x
Front Page

Powered by Unisys
x

HURRICANE TRACKER       
x

October 05, 2015 07:40am
Tropical Storm Oho Not Expected to Become Hurricane
EXPAND RADAR
  • Latest News
  • Sections
  • Videos
  Big Island News & Information Hub
> News View All
AD
ADVERTISEMENT

Free Screening of ‘Being Mortal’ at Kamehameha Schools

Posted June 18, 2017, 10:30 AM HST Updated June 22, 2017, 01:19 PM HST
0 Comments
×

Dr. Atul Gawande courtesy photo.

Community First and Hospice of Hilo are hosting a free screening of PBS’ Being Mortal on Saturday, June 24, at Kamehameha Schools Hawaii Campus Auditorium.

Doors open at 10 a.m.; the screening begins at 10:30 a.m. with a panel discussion to follow. Light refreshments will be served.

Based on the best-selling book by Dr. Atul Gawande, this documentary investigates the practice of caring for the dying, and explores the hopes of patients and families facing terminal illness and their relationships with the physicians who treat them.

Through the film, attendees can learn concrete steps to identify and communicate wishes about end-of-life goals and preferences.

The documentary tells the story of Dr. Gawande, who is learning to think about death and dying in the context of being a healer.  By sharing stories from the perspective of both physicians and the people and families he encounters, including his own, the documentary sheds new light on how our system—so often focused on cure—neglects the important conversations that need to happen so that person’s true priorities can be known and honored at the end.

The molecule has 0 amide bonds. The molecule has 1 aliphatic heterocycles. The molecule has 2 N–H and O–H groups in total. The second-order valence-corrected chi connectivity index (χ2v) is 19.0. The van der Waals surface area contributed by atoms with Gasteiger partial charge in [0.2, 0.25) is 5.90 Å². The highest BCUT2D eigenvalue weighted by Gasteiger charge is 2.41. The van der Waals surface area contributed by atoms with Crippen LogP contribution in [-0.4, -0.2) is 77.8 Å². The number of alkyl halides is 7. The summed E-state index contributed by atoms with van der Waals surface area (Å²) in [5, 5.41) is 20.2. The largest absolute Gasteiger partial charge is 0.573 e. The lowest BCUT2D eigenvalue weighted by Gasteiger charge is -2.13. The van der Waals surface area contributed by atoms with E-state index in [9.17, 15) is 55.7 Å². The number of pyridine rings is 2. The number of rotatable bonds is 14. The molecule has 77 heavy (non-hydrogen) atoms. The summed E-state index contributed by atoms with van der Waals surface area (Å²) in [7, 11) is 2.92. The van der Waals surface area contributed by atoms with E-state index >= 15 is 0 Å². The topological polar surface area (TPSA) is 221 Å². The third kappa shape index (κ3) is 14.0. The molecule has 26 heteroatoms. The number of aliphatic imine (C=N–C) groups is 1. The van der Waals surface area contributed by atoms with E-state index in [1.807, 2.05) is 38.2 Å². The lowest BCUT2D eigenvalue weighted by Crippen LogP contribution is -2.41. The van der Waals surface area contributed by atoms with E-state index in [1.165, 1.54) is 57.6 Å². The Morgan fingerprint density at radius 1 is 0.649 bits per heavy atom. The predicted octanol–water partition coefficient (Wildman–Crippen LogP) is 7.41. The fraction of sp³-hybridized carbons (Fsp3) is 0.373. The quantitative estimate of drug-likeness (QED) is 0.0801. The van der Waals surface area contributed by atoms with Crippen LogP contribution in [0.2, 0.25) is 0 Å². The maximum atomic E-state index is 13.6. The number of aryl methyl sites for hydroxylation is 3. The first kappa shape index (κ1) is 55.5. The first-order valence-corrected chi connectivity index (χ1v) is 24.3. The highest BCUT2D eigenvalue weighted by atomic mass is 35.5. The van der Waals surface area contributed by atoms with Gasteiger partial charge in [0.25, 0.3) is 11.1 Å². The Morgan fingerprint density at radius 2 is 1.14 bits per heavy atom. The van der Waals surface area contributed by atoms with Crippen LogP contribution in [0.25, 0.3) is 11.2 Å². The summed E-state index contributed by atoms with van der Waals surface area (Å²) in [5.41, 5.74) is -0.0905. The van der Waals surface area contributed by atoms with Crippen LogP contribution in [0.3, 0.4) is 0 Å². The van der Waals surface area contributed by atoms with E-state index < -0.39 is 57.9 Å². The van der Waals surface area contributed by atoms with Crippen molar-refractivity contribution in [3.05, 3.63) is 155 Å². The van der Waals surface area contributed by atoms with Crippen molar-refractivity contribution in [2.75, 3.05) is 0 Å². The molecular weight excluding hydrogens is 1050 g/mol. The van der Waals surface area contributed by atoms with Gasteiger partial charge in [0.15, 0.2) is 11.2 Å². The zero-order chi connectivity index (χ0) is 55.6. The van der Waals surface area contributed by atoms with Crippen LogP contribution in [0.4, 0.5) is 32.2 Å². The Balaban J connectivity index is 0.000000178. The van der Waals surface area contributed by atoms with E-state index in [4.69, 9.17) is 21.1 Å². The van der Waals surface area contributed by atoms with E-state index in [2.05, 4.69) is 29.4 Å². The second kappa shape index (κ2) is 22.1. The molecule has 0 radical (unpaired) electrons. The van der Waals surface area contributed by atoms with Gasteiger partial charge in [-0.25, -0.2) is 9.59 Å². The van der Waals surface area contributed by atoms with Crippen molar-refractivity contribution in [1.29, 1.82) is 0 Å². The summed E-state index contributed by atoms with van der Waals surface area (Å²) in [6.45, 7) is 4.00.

The stories in Being Mortal illustrate the value of shared decision-making in medicine at the end of life and the importance of thinking and planning ahead as we reflect on what matters to us most.

ADVERTISEMENT

The stories further reveal the human side of physicians, whose own vulnerabilities, fears and lack of training may impede timely and open discussions with patients.

Dr.  Gawande is a surgeon, writer and public health researcher. He practices general and endocrine surgery at Brigham and Women’s Hospital and is professor in both the Department of Health Policy and Management at the Harvard School of Public Health and the Department of Surgery at Harvard Medical School.

Dr. Gawande has been a staff writer for The New Yorker magazine since 1998 and has written four New York Times bestsellers.

For more information, call Lisa Kwee at 969-1733.

The William Charles Lunalilo Center at the Kamehameha Schools Hawai‘I Campus is located at 16-714 Volcano Road in Kea‘au.

ADVERTISEMENT

Recommend this Article

Weekly Newsletter

COMMENTS

AD
AD
AD
AD

FairWind Big Island Ocean Guides
Voted #1 "Best Snorkel Cruise"

 
^